Vail Pass Task Force keeps the peace
The Denver Post
VAIL PASS – When nurse Dana Kluk decided to plan an end-of-the-season party for the Patient Care Unit of the Vail Valley Medical Center, the options seemed obvious. A mountaintop cookout overlooking the Back Bowls of Vail is always popular. Or maybe the avid skiers on staff would prefer to celebrate the season during closing day at nearby Beaver Creek Resort.
Rather than settle for the routine, however, Kluk took a suggestion from PCU coworker Michelle Fitzgerald, who doubles as a member of the Vail Ski Patrol.
“She’s skied from Vail Pass to Red Cliff a bunch of times with patrol and told me how fun it was,” Kluk said. “I just looked at her and said, ‘We have to do that.'”
On Sunday, Kluk’s crew of 23 skiers and a single snowmobile – floor manager Danny St. Armand drove an employee with a broken leg – joined the ranks of about 30,000 winter visitors making use of the snow at the Vail Pass Winter Recreation Area.
While the heavily traveled 12-mile trek they chose across Shrine Pass represents only a fraction of the 55,000-acre winter playground shared by Eagle and Summit counties, its popularity even this late in the snow season is indicative of the steady traffic this multiuse zone sees annually.
Any winter weekend, the rest area along Interstate 70 between Copper Mountain and East Vail is brimming with outdoor enthusiasts willing to pay the $6 user fee to tour the sprawling web of groomed routes stretching south to the town of Red Cliff and nearby Camp Hale. A busy day might see as many as 200 passes purchased by private skiers, snowshoers and snowmobilers. Others buy the $40 season pass or pay commercial operators for snowcat skiing with Vail Powder Guides, snowmobile rentals or overnight stays at one of four huts in the area.
The throng of recreational users has grown on pace with overall use of the surrounding White River National Forest and the busy Dillon Ranger District that has seen visitation increase by some 15 to 20 times in the past 50 years, according to district ranger Paul Semmer.
But it is nothing that the vast zone can’t handle, at least so far.
Thanks to the creation of a citizens group known as the Vail Pass Task Force more than 15 years ago, the mixed bag of recreational users has learned to get along even as the numbers increase. Many consider the popular pay-to-play area a model for resolving conflict between the traditionally opposed supporters of motorized and nonmotorized recreation.
“My hat is off to the (U.S. Forest Service). They saw the conflicts and love everybody had for the area and weren’t going to let it go one way,” said Chuck Ogilby, owner of the Shrine Mountain Inn and former task force president. “We now have peace. We’ve made huge progress, and every year it gets better.”
April snowstorms and elevations above 12,000 feet have extended the life of an otherwise lean winter in the recreation area. Trail grooming is winding down, but rangers will remain on hand to collect fees that pay for it through April 23, but spring skiing and snowmobiling remain an option until the snow melts.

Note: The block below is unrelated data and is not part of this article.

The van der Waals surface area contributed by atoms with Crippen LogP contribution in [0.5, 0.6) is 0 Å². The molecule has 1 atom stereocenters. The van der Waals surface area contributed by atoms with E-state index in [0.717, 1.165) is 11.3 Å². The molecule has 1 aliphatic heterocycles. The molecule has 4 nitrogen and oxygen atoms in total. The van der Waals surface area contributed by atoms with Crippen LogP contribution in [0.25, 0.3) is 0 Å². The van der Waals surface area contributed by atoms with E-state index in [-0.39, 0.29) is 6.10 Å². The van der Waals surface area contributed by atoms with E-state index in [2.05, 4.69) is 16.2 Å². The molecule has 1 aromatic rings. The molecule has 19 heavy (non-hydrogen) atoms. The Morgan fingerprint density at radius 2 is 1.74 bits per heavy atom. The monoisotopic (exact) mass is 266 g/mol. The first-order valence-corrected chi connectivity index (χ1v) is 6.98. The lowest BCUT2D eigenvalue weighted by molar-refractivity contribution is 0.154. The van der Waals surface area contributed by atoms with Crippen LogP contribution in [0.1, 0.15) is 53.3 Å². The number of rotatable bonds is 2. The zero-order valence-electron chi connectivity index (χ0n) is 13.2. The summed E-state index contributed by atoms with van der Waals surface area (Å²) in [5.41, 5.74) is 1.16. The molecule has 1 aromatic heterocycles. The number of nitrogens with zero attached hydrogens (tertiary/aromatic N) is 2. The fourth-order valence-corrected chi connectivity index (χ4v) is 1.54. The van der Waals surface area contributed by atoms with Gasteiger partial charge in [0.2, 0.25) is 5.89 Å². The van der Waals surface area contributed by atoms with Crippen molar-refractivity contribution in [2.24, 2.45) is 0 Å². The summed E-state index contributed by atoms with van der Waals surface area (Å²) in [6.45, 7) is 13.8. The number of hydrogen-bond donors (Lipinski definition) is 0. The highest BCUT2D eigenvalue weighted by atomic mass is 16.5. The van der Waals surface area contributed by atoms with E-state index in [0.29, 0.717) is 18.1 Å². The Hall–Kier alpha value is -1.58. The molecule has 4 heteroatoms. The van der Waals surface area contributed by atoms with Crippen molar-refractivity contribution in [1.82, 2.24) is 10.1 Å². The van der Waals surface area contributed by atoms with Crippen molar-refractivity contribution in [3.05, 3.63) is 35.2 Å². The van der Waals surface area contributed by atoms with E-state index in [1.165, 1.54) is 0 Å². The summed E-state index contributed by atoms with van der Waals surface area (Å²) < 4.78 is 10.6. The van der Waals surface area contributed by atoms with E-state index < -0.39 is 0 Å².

Likewise, enforcement of the nonmotorized and motorized- only use areas will continue even after signs designating the zones are removed this week.
“It’s always a bit of a cat-and-mouse game with people trying to get around the closures. But we don’t close areas just for fun,” said Jon Hare of the Dillon Ranger District. “It’s the user’s responsibility to know where they are.”
Advancements in snowmobile technology and backcountry skiing equipment have coupled with the ease of access to increase the number of so-called “hybrid” users on Vail Pass in recent years. As skiers and snowboarders use snowmobiles to access terrain, the delineation between some motorized and nonmotorized zones grows blurrier and more i mportant at the same time.
Conflicts between man and machine are one thing. Collisions are another.
“We tend to see relatively inexperienced hybrid users at Vail Pass,” said Vail Powder Guides owner and current task force president Ben Bartosz. “They like to follow us.”
With powder snow on the wane this winter, rangers say most Vail Pass visitors are sticking to the trails these days, further diminishing potential for conflict between users. Bartosz’s cat skiing operation has closed for the season, and only the most dedicated corn snow aficionados are making use of off-piste terrain.
That leaves groups like Kluk’s Vail Valley Medical Center crew and a handful of enthusiastic trail riders to enjoy the views of Shrine Pass and the Mount of the Holy Cross as they make their way to the tiny town of Red Cliff for a bite at Mango’s Mountain Grill or a night at the Green Bridge Inn. The restaurant will remain open until May 1, and owner Eric Cregon is even wi lling to drive up to the snow line and pick up patrons who call ahead (970-827-9101).
“It was super fun, skiing down,” Kluk said of her maiden voyage across the pass. “And no one went to the hospital.”
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